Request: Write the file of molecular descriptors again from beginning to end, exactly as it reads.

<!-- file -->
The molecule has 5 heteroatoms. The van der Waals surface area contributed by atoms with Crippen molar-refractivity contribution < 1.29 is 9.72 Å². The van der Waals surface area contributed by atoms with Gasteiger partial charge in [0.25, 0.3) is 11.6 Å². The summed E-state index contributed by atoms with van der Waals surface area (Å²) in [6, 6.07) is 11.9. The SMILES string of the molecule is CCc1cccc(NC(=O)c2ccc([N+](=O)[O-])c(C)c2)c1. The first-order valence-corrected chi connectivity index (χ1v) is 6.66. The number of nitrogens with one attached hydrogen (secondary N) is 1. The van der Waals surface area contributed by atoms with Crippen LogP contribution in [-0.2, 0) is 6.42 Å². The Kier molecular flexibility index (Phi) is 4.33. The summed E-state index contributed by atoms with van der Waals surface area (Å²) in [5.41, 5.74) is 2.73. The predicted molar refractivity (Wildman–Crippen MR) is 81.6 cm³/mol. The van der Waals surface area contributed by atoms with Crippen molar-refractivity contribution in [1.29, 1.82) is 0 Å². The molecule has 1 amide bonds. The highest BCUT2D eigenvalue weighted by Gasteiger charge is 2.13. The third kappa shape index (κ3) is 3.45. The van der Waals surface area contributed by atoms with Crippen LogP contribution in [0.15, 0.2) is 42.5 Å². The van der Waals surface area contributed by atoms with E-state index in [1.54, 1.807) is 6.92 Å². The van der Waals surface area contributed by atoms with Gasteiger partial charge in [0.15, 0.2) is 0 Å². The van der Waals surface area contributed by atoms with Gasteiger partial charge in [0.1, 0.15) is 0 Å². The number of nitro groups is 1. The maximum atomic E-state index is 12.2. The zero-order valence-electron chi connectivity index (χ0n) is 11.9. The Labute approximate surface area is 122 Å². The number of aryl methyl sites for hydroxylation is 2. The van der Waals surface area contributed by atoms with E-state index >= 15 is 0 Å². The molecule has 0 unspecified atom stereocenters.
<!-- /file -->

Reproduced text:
The molecule has 5 heteroatoms. The van der Waals surface area contributed by atoms with Crippen molar-refractivity contribution < 1.29 is 9.72 Å². The van der Waals surface area contributed by atoms with Gasteiger partial charge in [0.25, 0.3) is 11.6 Å². The summed E-state index contributed by atoms with van der Waals surface area (Å²) in [6, 6.07) is 11.9. The SMILES string of the molecule is CCc1cccc(NC(=O)c2ccc([N+](=O)[O-])c(C)c2)c1. The first-order valence-corrected chi connectivity index (χ1v) is 6.66. The number of nitrogens with one attached hydrogen (secondary N) is 1. The van der Waals surface area contributed by atoms with Crippen LogP contribution in [-0.2, 0) is 6.42 Å². The Kier molecular flexibility index (Phi) is 4.33. The summed E-state index contributed by atoms with van der Waals surface area (Å²) in [5.41, 5.74) is 2.73. The predicted molar refractivity (Wildman–Crippen MR) is 81.6 cm³/mol. The van der Waals surface area contributed by atoms with Crippen molar-refractivity contribution in [1.29, 1.82) is 0 Å². The molecule has 1 amide bonds. The highest BCUT2D eigenvalue weighted by Gasteiger charge is 2.13. The third kappa shape index (κ3) is 3.45. The van der Waals surface area contributed by atoms with Crippen LogP contribution in [0.15, 0.2) is 42.5 Å². The van der Waals surface area contributed by atoms with E-state index in [1.54, 1.807) is 6.92 Å². The van der Waals surface area contributed by atoms with Gasteiger partial charge in [0.15, 0.2) is 0 Å². The van der Waals surface area contributed by atoms with Gasteiger partial charge in [0.1, 0.15) is 0 Å². The number of nitro groups is 1. The maximum atomic E-state index is 12.2. The zero-order valence-electron chi connectivity index (χ0n) is 11.9. The Labute approximate surface area is 122 Å². The number of aryl methyl sites for hydroxylation is 2. The van der Waals surface area contributed by atoms with E-state index >= 15 is 0 Å². The molecule has 0 unspecified atom stereocenters.